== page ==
[1] Jesus returned to Galilee in the power of the Spirit, and news about him spread through the whole countryside. He taught in their synagogues, and everyone praised him.  He went to Nazareth, where he had been brought up, and on the Sabbath day he went into the synagogue, as was his custom. And he stood up to read.  The scroll of the prophet Isaiah was handed to him. Unrolling it, he found the place where it is written: "The Spirit of the Lord is on me, because he has anointed me to preach good news to the poor.  He has sent me to proclaim freedom for the prisoners and recovery of sight for the blind, to release the oppressed, to proclaim the year of the Lord's favour."  Then he rolled up the scroll, gave it back to the attendant and sat down. The eyes of everyone in the synagogue were fastened on him, and he began by saying to them, "Today this scripture is fulfilled in your hearing."  Luke 4:14-21

[2] Exodus 2:23-25 NIV

[3] Walter Brueggemann says that the Exodus cry is the ‘primal scream that permits the beginning of history.’  He says that sa’aq is ‘a cry of misery and wretchedness’ and ‘a militant sense of being wronged with the powerful expectation that it will be heard and answered.’  Brueggemann, W., The Prophetic Imagination p 11-12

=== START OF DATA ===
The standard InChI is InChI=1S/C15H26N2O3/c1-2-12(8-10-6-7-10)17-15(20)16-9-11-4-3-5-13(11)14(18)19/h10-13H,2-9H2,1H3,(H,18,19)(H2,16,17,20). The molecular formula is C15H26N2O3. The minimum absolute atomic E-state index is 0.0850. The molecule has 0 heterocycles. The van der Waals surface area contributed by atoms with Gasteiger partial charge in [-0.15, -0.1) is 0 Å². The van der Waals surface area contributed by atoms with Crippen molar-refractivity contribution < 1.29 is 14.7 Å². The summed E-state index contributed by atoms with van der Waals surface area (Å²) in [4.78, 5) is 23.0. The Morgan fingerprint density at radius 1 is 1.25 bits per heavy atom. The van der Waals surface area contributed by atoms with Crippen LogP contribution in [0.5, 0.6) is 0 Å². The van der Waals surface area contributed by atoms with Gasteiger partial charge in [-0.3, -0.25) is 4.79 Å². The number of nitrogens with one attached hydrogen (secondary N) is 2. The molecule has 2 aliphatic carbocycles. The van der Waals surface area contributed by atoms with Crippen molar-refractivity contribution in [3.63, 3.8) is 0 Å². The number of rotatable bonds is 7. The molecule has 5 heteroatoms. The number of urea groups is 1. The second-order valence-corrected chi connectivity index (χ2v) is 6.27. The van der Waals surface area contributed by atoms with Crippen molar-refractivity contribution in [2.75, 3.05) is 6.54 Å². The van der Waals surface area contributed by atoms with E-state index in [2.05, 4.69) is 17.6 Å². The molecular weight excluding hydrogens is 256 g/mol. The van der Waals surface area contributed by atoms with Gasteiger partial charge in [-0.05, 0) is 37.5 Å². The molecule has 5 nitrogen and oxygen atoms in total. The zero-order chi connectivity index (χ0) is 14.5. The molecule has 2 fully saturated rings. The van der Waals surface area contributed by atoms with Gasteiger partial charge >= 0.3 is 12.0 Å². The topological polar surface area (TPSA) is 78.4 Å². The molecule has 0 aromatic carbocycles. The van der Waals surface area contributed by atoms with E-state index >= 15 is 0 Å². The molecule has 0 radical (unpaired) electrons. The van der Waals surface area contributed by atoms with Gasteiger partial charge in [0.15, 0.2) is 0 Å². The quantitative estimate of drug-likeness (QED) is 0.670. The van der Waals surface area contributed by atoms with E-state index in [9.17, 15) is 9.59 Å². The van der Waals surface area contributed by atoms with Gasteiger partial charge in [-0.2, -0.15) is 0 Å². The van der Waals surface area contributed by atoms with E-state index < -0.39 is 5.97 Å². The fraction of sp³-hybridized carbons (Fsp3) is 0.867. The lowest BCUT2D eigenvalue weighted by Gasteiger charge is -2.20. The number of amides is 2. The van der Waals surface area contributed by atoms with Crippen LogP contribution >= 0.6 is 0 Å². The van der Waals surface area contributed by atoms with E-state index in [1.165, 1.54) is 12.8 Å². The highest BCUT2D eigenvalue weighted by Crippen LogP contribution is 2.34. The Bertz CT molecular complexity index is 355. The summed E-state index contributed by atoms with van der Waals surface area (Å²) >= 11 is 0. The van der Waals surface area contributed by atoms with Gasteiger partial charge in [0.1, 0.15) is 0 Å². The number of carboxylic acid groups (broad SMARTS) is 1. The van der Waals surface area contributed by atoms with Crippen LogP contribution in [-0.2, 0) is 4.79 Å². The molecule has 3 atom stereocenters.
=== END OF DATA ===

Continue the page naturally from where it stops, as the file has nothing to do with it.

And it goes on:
[4] "What is truth?" Pilate asked,’ (John 18:38) which is a very pertinent question with today’s media.  

Wednesday, 3 June 2009

Banksy



















Banksy is an absolute genius.  Check out his website if you haven't done so yet.

Monday, 1 June 2009

Great Quotes

'My best moment? I have a lot of good moments but the one I prefer is when I kicked the hooligan.'

and of course

'When the seagulls folow the trawler, it's because they think sardines will be thrown into the sea.'
Eric Cantona

'I could dance with you until the cows came home. On second thoughts, I'd rather dance with the cows until you came home.'
Groucho Marx

'I know God will not give me anything I can't handle. I just wish He didn't trust me so much.' Mother Teresa

'Champions aren't made in gyms. Champions are made from somthing they have deep inside them; A desire, a dream, a vision. They have to have last minute stamina, they have to be a little faster, they have to have the skill and the will. But the will must be stronger than the skill.'
Muhammed Ali

'I believe that unarmed truth and unconditional love will have the final word in reality. That is why right, temporarily defeated, is stronger than evil triumphant.'
Martin Luther King

And lets finish with a bit of Tommy Cooper ;0)

"A blind bloke walks into a shop with a guide dog. He picks the Dog up and starts swinging it around his head. Alarmed, a shop assistant calls out: 'Can I help, sir?' 'No thanks,' says the blind bloke. 'Just looking.'"